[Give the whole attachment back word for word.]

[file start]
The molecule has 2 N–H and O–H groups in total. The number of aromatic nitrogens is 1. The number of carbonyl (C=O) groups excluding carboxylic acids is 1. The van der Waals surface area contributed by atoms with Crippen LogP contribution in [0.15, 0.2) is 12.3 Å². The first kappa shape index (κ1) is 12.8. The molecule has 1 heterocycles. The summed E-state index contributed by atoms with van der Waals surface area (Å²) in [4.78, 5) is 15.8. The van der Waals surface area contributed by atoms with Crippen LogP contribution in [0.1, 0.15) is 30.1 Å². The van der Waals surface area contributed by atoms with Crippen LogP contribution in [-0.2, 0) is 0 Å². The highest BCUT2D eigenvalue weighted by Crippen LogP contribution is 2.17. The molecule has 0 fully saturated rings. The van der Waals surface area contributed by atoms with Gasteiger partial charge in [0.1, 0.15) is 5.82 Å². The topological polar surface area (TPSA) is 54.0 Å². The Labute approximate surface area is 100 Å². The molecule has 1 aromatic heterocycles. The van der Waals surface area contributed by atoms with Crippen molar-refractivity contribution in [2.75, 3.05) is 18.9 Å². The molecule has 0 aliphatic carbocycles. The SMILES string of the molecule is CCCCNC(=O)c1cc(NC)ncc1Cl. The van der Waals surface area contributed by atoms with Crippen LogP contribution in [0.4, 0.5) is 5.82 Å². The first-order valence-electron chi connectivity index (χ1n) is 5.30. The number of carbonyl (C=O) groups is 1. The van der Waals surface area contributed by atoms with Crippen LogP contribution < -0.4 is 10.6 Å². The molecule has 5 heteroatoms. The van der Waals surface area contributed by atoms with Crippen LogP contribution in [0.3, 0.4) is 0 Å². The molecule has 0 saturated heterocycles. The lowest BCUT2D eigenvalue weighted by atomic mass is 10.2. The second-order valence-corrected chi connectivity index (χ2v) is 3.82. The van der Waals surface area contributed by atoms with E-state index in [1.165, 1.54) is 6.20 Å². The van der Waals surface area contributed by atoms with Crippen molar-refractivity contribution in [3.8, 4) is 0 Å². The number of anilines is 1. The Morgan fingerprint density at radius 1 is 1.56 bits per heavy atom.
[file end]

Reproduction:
The molecule has 2 N–H and O–H groups in total. The number of aromatic nitrogens is 1. The number of carbonyl (C=O) groups excluding carboxylic acids is 1. The van der Waals surface area contributed by atoms with Crippen LogP contribution in [0.15, 0.2) is 12.3 Å². The first kappa shape index (κ1) is 12.8. The molecule has 1 heterocycles. The summed E-state index contributed by atoms with van der Waals surface area (Å²) in [4.78, 5) is 15.8. The van der Waals surface area contributed by atoms with Crippen LogP contribution in [0.1, 0.15) is 30.1 Å². The van der Waals surface area contributed by atoms with Crippen LogP contribution in [-0.2, 0) is 0 Å². The highest BCUT2D eigenvalue weighted by Crippen LogP contribution is 2.17. The molecule has 0 fully saturated rings. The van der Waals surface area contributed by atoms with Gasteiger partial charge in [0.1, 0.15) is 5.82 Å². The topological polar surface area (TPSA) is 54.0 Å². The Labute approximate surface area is 100 Å². The molecule has 1 aromatic heterocycles. The van der Waals surface area contributed by atoms with Crippen molar-refractivity contribution in [2.75, 3.05) is 18.9 Å². The molecule has 0 aliphatic carbocycles. The SMILES string of the molecule is CCCCNC(=O)c1cc(NC)ncc1Cl. The van der Waals surface area contributed by atoms with Crippen LogP contribution in [0.4, 0.5) is 5.82 Å². The first-order valence-electron chi connectivity index (χ1n) is 5.30. The number of carbonyl (C=O) groups is 1. The van der Waals surface area contributed by atoms with Crippen LogP contribution < -0.4 is 10.6 Å². The molecule has 5 heteroatoms. The van der Waals surface area contributed by atoms with Crippen LogP contribution in [0.3, 0.4) is 0 Å². The molecule has 0 saturated heterocycles. The lowest BCUT2D eigenvalue weighted by atomic mass is 10.2. The second-order valence-corrected chi connectivity index (χ2v) is 3.82. The van der Waals surface area contributed by atoms with E-state index in [1.165, 1.54) is 6.20 Å². The van der Waals surface area contributed by atoms with Crippen molar-refractivity contribution in [3.8, 4) is 0 Å². The number of anilines is 1. The Morgan fingerprint density at radius 1 is 1.56 bits per heavy atom.